MIAMI, Nov. 7 (UPI) -- Janet Reno, a former Florida prosecutor who rose to become the top law enforcement officer and first female attorney general in the United States, died Monday of complications from Parkinson's disease. She was 78.
Reno was diagnosed with Parkinson 's disease in 1995 and lived her final days in South Florida, where she began her prosperous legal career more than 40 years ago
Reno was U.S. attorney general for all but the first seven weeks of former President Bill Clinton's eight-year presidency, taking over for acting Justice Department chief Stuart Gerson in March 1993. She remains the second-longest-serving attorney general in American history, after William Wirt (1817-1829).
She brought an intense independence to the position, as well as a demand that department employees work outside the sway of external opinion. Her admirers believed she brought an increased level of integrity to the position, as well as an insistence on legal precision in the courtroom.
By the time she departed with the rest of President Clinton's administration in January 2001, Reno had presided over nearly all of the Justice Department's most high-profile incidents of the 1990s.
Less than a month into her tenure, Reno controversially ordered the FBI to raid the Waco, Texas, compound of anti-government religious sect leader David Koresh, which led to his death and those of about 80 followers in a subsequent fire. Four ATF agents were killed at the start of the 51-day siege.
Two years later, Koresh supporter Timothy McVeigh exacted revenge on the federal government for the Waco siege by bombing the Alfred P. Murrah Federal Building in Oklahoma City, killing 168 people -- including many children in the daycare facility on the second floor. McVeigh, who was executed in 2001, later said he considered assassinating multiple government officials, including Reno, who he said he wanted to take responsibility for the 1993 Waco fire.
Five years later, she ordered 6-year-old Cuban refugee Elian Gonzales removed from his relatives in Miami and returned to Cuba -- an action that angered Florida's Cuban-American community. She also investigated her boss' sexual relationship with intern Monica Lewinsky, which led to his impeachment by the House, but acquittal in the Senate.
Reno was criticized by business leaders for an ongoing investigation of alleged anti-competitive practices by Microsoft, and by civil libertarians for her handling of the espionage case of Wen Ho Lee, who was held for nine months in solitary confinement for allegedly stealing U.S. nuclear secrets for China before he pleaded guilty to a lesser charge.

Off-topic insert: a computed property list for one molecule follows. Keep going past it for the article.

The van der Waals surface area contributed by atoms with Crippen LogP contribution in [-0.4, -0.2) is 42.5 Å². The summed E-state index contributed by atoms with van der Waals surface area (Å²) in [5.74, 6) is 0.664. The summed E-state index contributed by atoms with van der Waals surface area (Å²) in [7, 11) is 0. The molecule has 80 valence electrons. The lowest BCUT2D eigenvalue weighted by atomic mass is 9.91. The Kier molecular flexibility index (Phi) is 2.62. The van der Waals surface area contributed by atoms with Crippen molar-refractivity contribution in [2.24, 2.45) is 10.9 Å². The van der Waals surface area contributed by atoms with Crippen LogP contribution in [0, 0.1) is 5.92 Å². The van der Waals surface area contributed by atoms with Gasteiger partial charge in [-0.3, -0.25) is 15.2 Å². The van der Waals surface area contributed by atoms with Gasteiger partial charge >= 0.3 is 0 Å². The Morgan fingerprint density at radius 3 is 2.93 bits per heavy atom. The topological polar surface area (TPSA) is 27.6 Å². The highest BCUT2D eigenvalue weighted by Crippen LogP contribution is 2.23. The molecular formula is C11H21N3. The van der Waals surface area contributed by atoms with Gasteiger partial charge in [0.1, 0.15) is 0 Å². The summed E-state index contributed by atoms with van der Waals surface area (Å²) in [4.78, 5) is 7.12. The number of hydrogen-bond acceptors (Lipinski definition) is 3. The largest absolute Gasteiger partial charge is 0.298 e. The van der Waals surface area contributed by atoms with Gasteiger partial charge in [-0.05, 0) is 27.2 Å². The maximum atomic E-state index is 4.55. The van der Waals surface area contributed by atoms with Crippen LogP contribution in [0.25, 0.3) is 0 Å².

But Reno was also praised by many for her commitment to civil rights, her efforts to regulate television violence, and aggressive prosecution of child support and child abuse cases.
After learning she had Parkinson's disease just two years into her tenure, she opted to continue serving as attorney general and became a role model for others managing the illness.
"Hillary and I are deeply saddened by the passing of Janet Reno, an extraordinary public servant who dedicated her life to advancing justice, equality, and innovations in criminal justice that would save and lift lives," Clinton said in a statement Monday. "Janet worked tirelessly to make our communities safer, protect the vulnerable, and to strike the right balance between seeking justice and avoiding abuse of power."
"Janet Reno was an inspiration and trailblazer for so many women in law enforcement and government -- including me. She will be dearly missed," U.S. Attorney General Loretta Lynch, the nation's second female law enforcement chief, said Monday.
At 6 feet 2 inches tall, the self-described "awkward old maid" was a visible member of the Clinton administration, and once parodied her own image on an episode of the satirical television program Saturday Night Live.
After leaving the Justice Department, Reno ran for Florida governor in 2002 but narrowly lost the Democratic primary to Tampa attorney Bill McBride by less than 6,000 votes (0.4 percentage points). She never again held public office.
For the last 15 years of her life, Reno toured the United States and gave speeches on justice-related topics, and served on the board of the Innocence Project, a nonprofit advocacy group that seeks to exonerate innocent convicts through DNA testing.
In 2009, she was given the Justice Award by the American Judicature Society, which recognizes contributions for improvements in the administration of justice in the United States. Future Attorney General Eric Holder presented her with the award.
"I was privileged to have served with her at the United States Department of Justice. She was a strong leader who was unaffected by her physical limitations and who cared deeply about those who were too often neglected and marginalized by our society," Holder said in a statement Monday. "She was also a pioneer. As our first female attorney general she put innumerable cracks in an unjust and unwise glass ceiling. She was in the vanguard of those women who endured much and helped make possible the gender progress that our nation has long needed and is still making real."
"From her work as a prosecutor in Florida pioneering 'drug courts' that gave first-time offenders the chance to avoid jail time, to her leadership enforcing the Violence Against Women Act and Brady Bill as Attorney General, she never forgot that policy matters and makes a difference in the lives of real people," Clinton added.
"It's fitting that she spent her last years with family and friends, living in the house her mother built with her own hands. Janet was her mother's daughter. I will always be grateful for her service, counsel, and friendship."